So he wanted me and I didn't want him. Simple, isn't it? Just walk away, you're thinking. Let him go. But he just wouldn't let me. Let me elaborate. This was just after the Coal Riots.
The sky had become clear for the first time in two decades. I usually work down in the bellows of the Capitol Building, but of course I had the day off. No coal, no bellows. So for once I was clean and soot-free, I could breathe without my gasmask, and the world was a beautiful place. There had been compensation from the persecution of the classes from the time of the Republic, and everyone's pockets were full these days. I bought a sandwich from a man with a cart in the park. He wore a pair of bronze goggles that were cracked on one side. I wanted to ask him why he was wearing the goggles when there was no miasma, but I saw his gasmask hanging on the handle of his cart and guessed he just wanted to be prepared.
He almost didn't recognize me.
I was wearing my best dress, a dreadful calico number with an insane amount of buttons. He didn't know me at first without my suspenders and my denim. He turned around and looked at me for a minute before he knew me. When your family is starving and you are a paycheck away from the streets you do what you have to to get by. You sell your belongings, you do odd jobs on the side. I whored myself out more than a few times when we couldn't even afford bread. I'm not proud of it. The Capitol types paid me well. They would come down to the bellows because they didn't want the soot rubbing off on their couches. They would lay their tailored jackets on a high shelf and they would unbutton their shirts so the fabric didn't rub against me. They usually didn't want much. Just an afternoon screw, and standing up worked just fine for them. It was a good thing, too. I didn't have to take my denims completely off and everyone was the better for that.
This one had squealed when he came and slumped his fat belly on my back. My head hit the cement wall and I was aching all day. It almost wasn't worth the silver he'd wiped into my hand, along with a trail of his sweat. My back was damp, too. So there he was staring at me in the park, his spectacles pinched on the end of his sweaty nose and I just didn't know what to do. So I didn't do anything. I kept walking without another word. But wouldn't you know it? He followed me.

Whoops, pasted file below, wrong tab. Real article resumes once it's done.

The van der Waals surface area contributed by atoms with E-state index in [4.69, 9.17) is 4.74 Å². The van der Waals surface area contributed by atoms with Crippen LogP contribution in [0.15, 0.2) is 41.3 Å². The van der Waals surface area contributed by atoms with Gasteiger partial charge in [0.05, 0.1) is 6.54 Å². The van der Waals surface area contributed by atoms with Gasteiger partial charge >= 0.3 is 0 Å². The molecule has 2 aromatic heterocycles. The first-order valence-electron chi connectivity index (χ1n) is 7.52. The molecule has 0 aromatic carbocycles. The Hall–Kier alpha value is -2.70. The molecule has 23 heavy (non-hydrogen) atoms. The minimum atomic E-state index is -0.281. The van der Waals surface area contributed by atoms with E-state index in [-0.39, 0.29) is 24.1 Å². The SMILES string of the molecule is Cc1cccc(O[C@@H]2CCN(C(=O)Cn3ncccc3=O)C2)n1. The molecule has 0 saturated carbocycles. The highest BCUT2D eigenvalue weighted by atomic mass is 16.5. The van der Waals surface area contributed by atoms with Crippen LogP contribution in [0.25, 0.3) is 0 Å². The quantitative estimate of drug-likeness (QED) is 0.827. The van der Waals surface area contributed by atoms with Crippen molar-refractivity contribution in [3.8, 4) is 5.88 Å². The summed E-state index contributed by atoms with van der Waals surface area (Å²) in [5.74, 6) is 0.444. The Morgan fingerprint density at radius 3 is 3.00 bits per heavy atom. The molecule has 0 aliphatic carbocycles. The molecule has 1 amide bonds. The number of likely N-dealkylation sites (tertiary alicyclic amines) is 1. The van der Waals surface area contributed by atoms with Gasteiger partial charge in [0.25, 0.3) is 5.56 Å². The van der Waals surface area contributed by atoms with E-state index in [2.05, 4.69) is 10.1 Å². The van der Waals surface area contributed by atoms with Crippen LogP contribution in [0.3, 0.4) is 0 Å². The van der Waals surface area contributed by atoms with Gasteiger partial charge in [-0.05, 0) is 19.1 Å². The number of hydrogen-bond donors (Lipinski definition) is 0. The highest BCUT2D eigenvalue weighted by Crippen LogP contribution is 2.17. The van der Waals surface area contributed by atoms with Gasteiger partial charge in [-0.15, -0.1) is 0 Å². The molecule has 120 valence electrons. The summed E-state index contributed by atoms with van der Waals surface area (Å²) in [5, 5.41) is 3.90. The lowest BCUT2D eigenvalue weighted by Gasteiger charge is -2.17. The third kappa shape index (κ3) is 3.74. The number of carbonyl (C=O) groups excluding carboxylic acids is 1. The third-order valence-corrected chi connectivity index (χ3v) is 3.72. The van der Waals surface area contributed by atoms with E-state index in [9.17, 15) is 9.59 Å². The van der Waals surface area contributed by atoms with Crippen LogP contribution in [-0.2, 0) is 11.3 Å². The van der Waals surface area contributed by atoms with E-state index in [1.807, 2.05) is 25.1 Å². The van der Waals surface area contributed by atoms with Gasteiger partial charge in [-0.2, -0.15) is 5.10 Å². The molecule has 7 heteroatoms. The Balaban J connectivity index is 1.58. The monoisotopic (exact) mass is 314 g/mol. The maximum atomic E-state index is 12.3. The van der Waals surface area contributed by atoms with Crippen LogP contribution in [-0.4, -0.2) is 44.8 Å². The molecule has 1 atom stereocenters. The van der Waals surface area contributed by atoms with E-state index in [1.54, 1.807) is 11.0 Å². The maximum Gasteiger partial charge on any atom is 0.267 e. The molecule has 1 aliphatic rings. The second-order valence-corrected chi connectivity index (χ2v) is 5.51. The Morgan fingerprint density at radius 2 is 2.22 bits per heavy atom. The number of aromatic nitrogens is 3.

“Angel,” he panted when he caught up to me. I kept a brisk pace, as is my usual. It speeds up the heart and the mind to walk fast. It makes me feel good. But I was walking fast to get away from the man today. I couldn't remember his name.
“I have to go,” I said. “I'm late.”
“Late for what?” he said. When I didn't have an answer he smiled a slimy smile with his small teeth lined up like boxes on a shelf. “Just give me a minute, Angel. I want to talk to you.”
“Why?” I said, stopping. “Why do you have to talk to me? What's past is past. Let it be.”
“Angel, you mean something to me,” he said. Sweat dripped in his beard, crawling down like lice. “I'll do anything. What do you like, Angel? I'll buy you jewelry, pretty baubles, anything.”
“I like to eat,” I said. “But I haven't been hungry since the Revolt. The Blue-Collars get paid a fair wage now. No more whoring. I got enough money now.” I started walking again, but he panted next to me.
“Angel, is that all it was to you? Whoring?”
“Yes,” I said. “You gave me money to pull down my denims. That's whoring. And I don't want to talk to you on the street. I don't want to talk to you at all.”
“I'd marry you, Angel,” he said, his voice a dull whine. “I'd marry you and take care of you. You wouldn't have to work in the bellows anymore. Think about that.”
“You'd marry a whore just for another screw?” I said. “That's ridiculous. Go find another whore.”
“But I want you, Angel. You're the most beautiful creature I've ever seen. And now, without the soot, you're a vision. You stop the heart, Angel, really you do.”
“You don't know me,” I said. “You shouldn't be so hasty.”
“I can't stop thinking about you, Angel,” he said. “And I won't stop until you're mine. I'll come to see you at work, I'll come to your home—”
“My home?” I said too loudly. I turned on him. His face was red and he was having a hard time breathing. “You are never to come to my home,” I said. “If my family knew about you they'd kill me.”
“Don't be dramatic,” he said. He coughed. “Hard times. Lots of girls lifted their skirts for some coin. Not all of them got a marriage proposal.”
“My kind don't lift their skirts,” I said. “And if we do it's for a completely different reason. You can never come to my home. Promise.”
“No,” he said. “Marry me. I'll go to your mother if you don't agree.”
I spied a stand of trees. “Come with me,” I said. I took his hot, moist hand and forced myself not to let go. He followed like a puppy. He thought I was consenting. I heard him chuckle behind me. We were deep in the trees before I lifted my skirts and let my appendages slither out. One pink tentacle wrapped around his round waist to hold him still and the other I forced down his throat just as he opened his mouth to scream. He writhed and jiggled like he was trying to dance and his buggy eyes popped open even further. His fat face turned purple and I saw the veins in his forehead and neck pop out. And then he was dead. He dropped on the ground with a splat, like a rotten peach. I tucked my tentacles back around me and tucked down my skirts. I headed for home.
I know what you're thinking. You think it was extreme. But you don't know my family. They would have killed me had they known. Killed me.